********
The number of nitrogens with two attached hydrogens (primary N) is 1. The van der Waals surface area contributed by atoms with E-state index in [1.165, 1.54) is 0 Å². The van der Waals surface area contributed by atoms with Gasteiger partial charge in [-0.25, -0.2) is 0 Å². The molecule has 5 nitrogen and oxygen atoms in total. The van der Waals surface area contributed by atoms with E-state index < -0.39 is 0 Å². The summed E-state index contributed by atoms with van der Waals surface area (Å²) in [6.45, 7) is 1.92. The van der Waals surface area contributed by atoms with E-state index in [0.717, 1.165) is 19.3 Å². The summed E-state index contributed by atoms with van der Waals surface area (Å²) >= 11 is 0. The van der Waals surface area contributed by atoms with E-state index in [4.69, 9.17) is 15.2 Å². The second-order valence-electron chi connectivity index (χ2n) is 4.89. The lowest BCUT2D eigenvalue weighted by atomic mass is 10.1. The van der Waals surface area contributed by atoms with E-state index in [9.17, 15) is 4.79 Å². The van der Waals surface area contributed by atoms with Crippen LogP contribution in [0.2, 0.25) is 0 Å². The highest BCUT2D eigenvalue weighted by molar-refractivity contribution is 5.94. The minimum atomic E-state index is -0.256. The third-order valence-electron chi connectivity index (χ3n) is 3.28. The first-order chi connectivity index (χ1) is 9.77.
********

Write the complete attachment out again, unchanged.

The number of nitrogens with two attached hydrogens (primary N) is 1. The van der Waals surface area contributed by atoms with E-state index in [1.165, 1.54) is 0 Å². The van der Waals surface area contributed by atoms with Gasteiger partial charge in [-0.25, -0.2) is 0 Å². The molecule has 5 nitrogen and oxygen atoms in total. The van der Waals surface area contributed by atoms with E-state index < -0.39 is 0 Å². The summed E-state index contributed by atoms with van der Waals surface area (Å²) in [6.45, 7) is 1.92. The van der Waals surface area contributed by atoms with E-state index in [0.717, 1.165) is 19.3 Å². The summed E-state index contributed by atoms with van der Waals surface area (Å²) >= 11 is 0. The van der Waals surface area contributed by atoms with E-state index in [4.69, 9.17) is 15.2 Å². The second-order valence-electron chi connectivity index (χ2n) is 4.89. The lowest BCUT2D eigenvalue weighted by atomic mass is 10.1. The van der Waals surface area contributed by atoms with E-state index in [9.17, 15) is 4.79 Å². The van der Waals surface area contributed by atoms with Crippen LogP contribution in [0.2, 0.25) is 0 Å². The highest BCUT2D eigenvalue weighted by molar-refractivity contribution is 5.94. The minimum atomic E-state index is -0.256. The third-order valence-electron chi connectivity index (χ3n) is 3.28. The first-order chi connectivity index (χ1) is 9.77.